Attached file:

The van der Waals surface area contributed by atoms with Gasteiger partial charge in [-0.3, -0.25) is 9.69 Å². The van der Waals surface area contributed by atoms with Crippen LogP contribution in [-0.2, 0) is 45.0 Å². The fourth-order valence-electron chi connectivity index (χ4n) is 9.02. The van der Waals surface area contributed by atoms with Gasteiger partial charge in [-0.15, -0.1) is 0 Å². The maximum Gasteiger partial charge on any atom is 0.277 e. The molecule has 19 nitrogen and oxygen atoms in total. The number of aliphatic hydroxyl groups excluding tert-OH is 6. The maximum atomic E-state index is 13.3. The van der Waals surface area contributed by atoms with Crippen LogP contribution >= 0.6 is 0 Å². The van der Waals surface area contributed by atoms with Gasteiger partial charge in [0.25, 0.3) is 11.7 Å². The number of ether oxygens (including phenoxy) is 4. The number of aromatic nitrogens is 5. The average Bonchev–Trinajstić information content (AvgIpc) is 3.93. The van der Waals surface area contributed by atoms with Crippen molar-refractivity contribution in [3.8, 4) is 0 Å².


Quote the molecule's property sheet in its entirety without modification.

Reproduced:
The van der Waals surface area contributed by atoms with Gasteiger partial charge in [-0.3, -0.25) is 9.69 Å². The van der Waals surface area contributed by atoms with Crippen LogP contribution in [-0.2, 0) is 45.0 Å². The fourth-order valence-electron chi connectivity index (χ4n) is 9.02. The van der Waals surface area contributed by atoms with Gasteiger partial charge in [-0.15, -0.1) is 0 Å². The maximum Gasteiger partial charge on any atom is 0.277 e. The molecule has 19 nitrogen and oxygen atoms in total. The number of aliphatic hydroxyl groups excluding tert-OH is 6. The maximum atomic E-state index is 13.3. The van der Waals surface area contributed by atoms with Crippen LogP contribution >= 0.6 is 0 Å². The van der Waals surface area contributed by atoms with Gasteiger partial charge in [0.25, 0.3) is 11.7 Å². The number of ether oxygens (including phenoxy) is 4. The number of aromatic nitrogens is 5. The average Bonchev–Trinajstić information content (AvgIpc) is 3.93. The van der Waals surface area contributed by atoms with Crippen molar-refractivity contribution in [3.8, 4) is 0 Å².